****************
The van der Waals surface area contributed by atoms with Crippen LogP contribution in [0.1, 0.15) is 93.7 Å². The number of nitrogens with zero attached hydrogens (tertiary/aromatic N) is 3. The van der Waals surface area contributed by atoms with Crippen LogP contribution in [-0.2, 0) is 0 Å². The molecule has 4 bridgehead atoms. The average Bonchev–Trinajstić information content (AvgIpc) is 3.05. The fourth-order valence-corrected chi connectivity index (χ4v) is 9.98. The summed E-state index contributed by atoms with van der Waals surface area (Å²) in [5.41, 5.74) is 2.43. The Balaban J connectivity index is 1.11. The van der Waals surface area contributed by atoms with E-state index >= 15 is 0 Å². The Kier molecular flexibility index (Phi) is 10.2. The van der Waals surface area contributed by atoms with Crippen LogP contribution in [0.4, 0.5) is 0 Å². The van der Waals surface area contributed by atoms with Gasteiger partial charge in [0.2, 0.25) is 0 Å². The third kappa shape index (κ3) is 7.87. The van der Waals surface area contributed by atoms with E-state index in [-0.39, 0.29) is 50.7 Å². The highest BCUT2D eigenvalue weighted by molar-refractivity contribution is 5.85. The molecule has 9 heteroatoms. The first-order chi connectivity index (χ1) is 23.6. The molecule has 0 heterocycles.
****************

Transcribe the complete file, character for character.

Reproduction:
The van der Waals surface area contributed by atoms with Crippen LogP contribution in [0.1, 0.15) is 93.7 Å². The number of nitrogens with zero attached hydrogens (tertiary/aromatic N) is 3. The van der Waals surface area contributed by atoms with Crippen LogP contribution in [-0.2, 0) is 0 Å². The molecule has 4 bridgehead atoms. The average Bonchev–Trinajstić information content (AvgIpc) is 3.05. The fourth-order valence-corrected chi connectivity index (χ4v) is 9.98. The summed E-state index contributed by atoms with van der Waals surface area (Å²) in [5.41, 5.74) is 2.43. The Balaban J connectivity index is 1.11. The van der Waals surface area contributed by atoms with E-state index >= 15 is 0 Å². The Kier molecular flexibility index (Phi) is 10.2. The van der Waals surface area contributed by atoms with Crippen LogP contribution in [0.4, 0.5) is 0 Å². The van der Waals surface area contributed by atoms with Gasteiger partial charge in [0.2, 0.25) is 0 Å². The third kappa shape index (κ3) is 7.87. The van der Waals surface area contributed by atoms with E-state index in [-0.39, 0.29) is 50.7 Å². The highest BCUT2D eigenvalue weighted by molar-refractivity contribution is 5.85. The molecule has 9 heteroatoms. The first-order chi connectivity index (χ1) is 23.6. The molecule has 0 heterocycles.